The Alchemyst: The Secrets of the Immortal Nicholas Flamel by Michael Scott

Josh and Sophie never believed in the magical universe on planet earth. Nick, who is Josh’s boss, is an alchemyst that can live forever. Sophie and Josh are brother and sister while their parents are traveling for their job. Sophie and Josh saw too much of a magical fight over a book that has all the powers in the universe, so they have to go with Nick to hide from Dee. Their enemy wants the powerful book. They find themselves in big trouble throughout traveling America fighting Dee’s followers.

My reaction to this book was that it was exciting and energetic. The Alchemyst has surprising twists around every corner and this just scraped the surface of the book along with four more books with the series. It’s very hard to predict what would come in the book since there are surprising twists on every page.



Blink and Caution by Tim Wynne-Jones

Told in alternate voices, Blink is the male perspective, while Caution tells the same story from the female point of view. Blink and Caution are runaways, both trying to survive on the streets. When Blink breaks into a hotel room, looking for a free meal, he finds himself in the middle of a kidnapping of a powerful businessman. The story is all over the news, and no one knows the truth except Blink. To tell, though, would expose his past, something he does not want to do. Caution is trying to escape her abusive drug-dealing boyfriend. When their paths collide on a train, both work to hide the past from one another, but find they are building a relationship, too. Eventually, Blink realizes he has to save the businessman and can only do it with Caution’s help and by telling the whole truth.

A story that  slowly uncovers  the background and history of each of the characters, while also moving present day events forward. A reminder that there is always more to a person than what meets the eye.

The Sky is Everywhere by Jandy Nelson

Lennie Walker is reeling from the death of her sister. Bailey was everything to Lennie, the racehorse to her companion pony self. She spends most of her time in The Sanctuary, the room they shared before her sister’s sudden death. Lennie, her grandma and Uncle Big are all struggling, and have been for a month.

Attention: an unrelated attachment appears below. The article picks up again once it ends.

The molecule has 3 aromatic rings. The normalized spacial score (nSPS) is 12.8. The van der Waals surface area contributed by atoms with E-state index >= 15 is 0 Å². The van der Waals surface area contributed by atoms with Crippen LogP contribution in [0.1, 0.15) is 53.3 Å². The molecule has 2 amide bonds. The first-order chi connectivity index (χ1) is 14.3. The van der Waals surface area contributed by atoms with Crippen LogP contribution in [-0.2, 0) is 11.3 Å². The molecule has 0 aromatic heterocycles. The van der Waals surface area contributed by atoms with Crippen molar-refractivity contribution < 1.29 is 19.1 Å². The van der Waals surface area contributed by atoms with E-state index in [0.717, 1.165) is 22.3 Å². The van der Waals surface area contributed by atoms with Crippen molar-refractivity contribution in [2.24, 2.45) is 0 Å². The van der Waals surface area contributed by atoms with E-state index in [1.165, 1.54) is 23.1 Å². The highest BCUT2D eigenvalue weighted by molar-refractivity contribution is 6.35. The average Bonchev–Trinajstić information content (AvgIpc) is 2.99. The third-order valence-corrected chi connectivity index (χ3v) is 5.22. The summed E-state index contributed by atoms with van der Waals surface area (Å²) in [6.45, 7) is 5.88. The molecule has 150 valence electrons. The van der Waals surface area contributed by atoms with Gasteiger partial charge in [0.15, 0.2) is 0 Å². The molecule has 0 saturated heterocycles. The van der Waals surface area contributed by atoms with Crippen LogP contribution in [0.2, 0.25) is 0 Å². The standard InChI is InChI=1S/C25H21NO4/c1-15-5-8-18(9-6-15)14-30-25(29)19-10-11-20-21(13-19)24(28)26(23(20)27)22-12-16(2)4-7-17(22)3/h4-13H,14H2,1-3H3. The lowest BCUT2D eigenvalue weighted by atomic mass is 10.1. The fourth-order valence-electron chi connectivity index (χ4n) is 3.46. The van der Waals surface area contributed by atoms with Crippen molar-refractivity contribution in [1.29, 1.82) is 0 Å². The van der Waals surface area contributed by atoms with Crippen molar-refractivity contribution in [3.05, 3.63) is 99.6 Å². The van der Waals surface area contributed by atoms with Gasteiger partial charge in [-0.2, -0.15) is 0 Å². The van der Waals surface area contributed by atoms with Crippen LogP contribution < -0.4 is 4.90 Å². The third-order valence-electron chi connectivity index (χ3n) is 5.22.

When Lennie goes back to school, she finds a new boy has taken the school by storm. Everyone is talking about him, and when she finds him sitting in her seat in the band, she discovers why. All she can think is whoa…where did this guy come from? Soon, Joe starts showing up at her house in the morning with croissants and making coffee for her family. Why does he keep coming over? To complicate things further, Lennie and Troy, who was Bailey’s boyfriend, have begun to find comfort in each other.

This was exactly what I needed after reading a couple of post-apocalyptic books. It was deeply moving, where I could almost feel Lennie’s pain, but also funny and romantic. A great book–read it!

Shatter Me by Taherek Mafi

Juliette was placed in an institution for nearly killing her parents. Little did she know that her touch could cause so much damage and destruction. Growing up, she had been made fun of and humiliated. None of the other kids at her school would attempt to become friends with her. She’d learned to ignore the glances people had given her after she had accidentally killed a little boy at a grocery store. Juliette’s touch was like poison, but addicting to her recipients.

While she is faced with the emotional challenges of isolation, there is a Reestablishment going on. One night, a man is thrown into her cell. She recognizes his face, but isn’t sure if he recognizes her. He attempts to touch her, but she won’t let him, knowing what she’s capable of. Before she knows it, she’s falling in love with this new “friend” of hers. How will she be able to share her life with a man that she can cripple with just one touch?

When I first picked out this book, I didn’t really think that I would enjoy it as much as I did. It’s full of twists and turns that kept me glued into the book. The author, Tahereh Mafi, shares her emotions through Shatter Me. While I was reading Shatter Me, I felt as though I was right there with Juliette as she overcame and struggled with a life of isolation and adventure.


Black Rabbit Summer by Kevin Brooks

In the heat of the summer, Pete Boland finds himself interested in very little. Content with passing the long days alone, he is surprised when Nicole, an old friend invites him to a get together with the “old gang”, a group of kids he rarely even thinks about anymore. Even more surprising, Pete decides that he really wants to go. Inviting his next door neighbor, Raymond, a long time friend who is socially awkward and emotionally fragile, Pete agrees to meet up in the “den”, their old fort from long ago. Once there, Pete realizes how much has changed between the one time friends, and soon the past is brought up and with it hurt, pain, and anger. The party is over almost before it begins, and the group splits off into the darkness to join the large chaos of the summer carnival. The group never meets up again throughout the night, but each catches glimpses of each other in the crowd.

The next morning it is realized that a local girl, a somewhat celebrity, has gone missing….in addition, Raymond is gone too. Immediately, the group of friends become suspects, as they were the last people to be in contact with Raymond. Pete works to put together the pieces and the true story of what really happened that night. As each piece is examined, Pete begins to realize that each person had their own opportunity and motive.  No one is assumed innocent.